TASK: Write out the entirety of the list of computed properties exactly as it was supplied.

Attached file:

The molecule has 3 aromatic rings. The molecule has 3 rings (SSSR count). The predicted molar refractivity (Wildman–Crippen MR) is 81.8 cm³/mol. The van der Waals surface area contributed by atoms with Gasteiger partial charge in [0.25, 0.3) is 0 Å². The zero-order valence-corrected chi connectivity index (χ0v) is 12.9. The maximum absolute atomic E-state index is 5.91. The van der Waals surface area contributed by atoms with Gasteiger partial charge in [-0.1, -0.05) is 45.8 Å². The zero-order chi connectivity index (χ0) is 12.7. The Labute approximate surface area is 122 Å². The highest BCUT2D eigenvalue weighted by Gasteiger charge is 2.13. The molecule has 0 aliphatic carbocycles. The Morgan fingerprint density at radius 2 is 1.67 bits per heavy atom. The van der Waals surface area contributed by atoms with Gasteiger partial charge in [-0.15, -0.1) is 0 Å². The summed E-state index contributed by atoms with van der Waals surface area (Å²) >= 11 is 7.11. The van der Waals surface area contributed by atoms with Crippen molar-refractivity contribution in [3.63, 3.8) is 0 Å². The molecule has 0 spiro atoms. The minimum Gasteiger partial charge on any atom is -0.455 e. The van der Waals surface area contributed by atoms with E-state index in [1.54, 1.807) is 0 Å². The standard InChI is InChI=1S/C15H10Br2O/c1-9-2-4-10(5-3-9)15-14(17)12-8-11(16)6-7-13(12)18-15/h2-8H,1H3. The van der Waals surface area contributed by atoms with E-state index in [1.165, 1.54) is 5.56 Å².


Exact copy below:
The molecule has 3 aromatic rings. The molecule has 3 rings (SSSR count). The predicted molar refractivity (Wildman–Crippen MR) is 81.8 cm³/mol. The van der Waals surface area contributed by atoms with Gasteiger partial charge in [0.25, 0.3) is 0 Å². The zero-order valence-corrected chi connectivity index (χ0v) is 12.9. The maximum absolute atomic E-state index is 5.91. The van der Waals surface area contributed by atoms with Gasteiger partial charge in [-0.1, -0.05) is 45.8 Å². The zero-order chi connectivity index (χ0) is 12.7. The Labute approximate surface area is 122 Å². The highest BCUT2D eigenvalue weighted by Gasteiger charge is 2.13. The molecule has 0 aliphatic carbocycles. The Morgan fingerprint density at radius 2 is 1.67 bits per heavy atom. The van der Waals surface area contributed by atoms with Gasteiger partial charge in [-0.15, -0.1) is 0 Å². The summed E-state index contributed by atoms with van der Waals surface area (Å²) >= 11 is 7.11. The van der Waals surface area contributed by atoms with Crippen molar-refractivity contribution in [3.63, 3.8) is 0 Å². The molecule has 0 spiro atoms. The minimum Gasteiger partial charge on any atom is -0.455 e. The van der Waals surface area contributed by atoms with E-state index in [1.54, 1.807) is 0 Å². The standard InChI is InChI=1S/C15H10Br2O/c1-9-2-4-10(5-3-9)15-14(17)12-8-11(16)6-7-13(12)18-15/h2-8H,1H3. The van der Waals surface area contributed by atoms with E-state index in [1.165, 1.54) is 5.56 Å².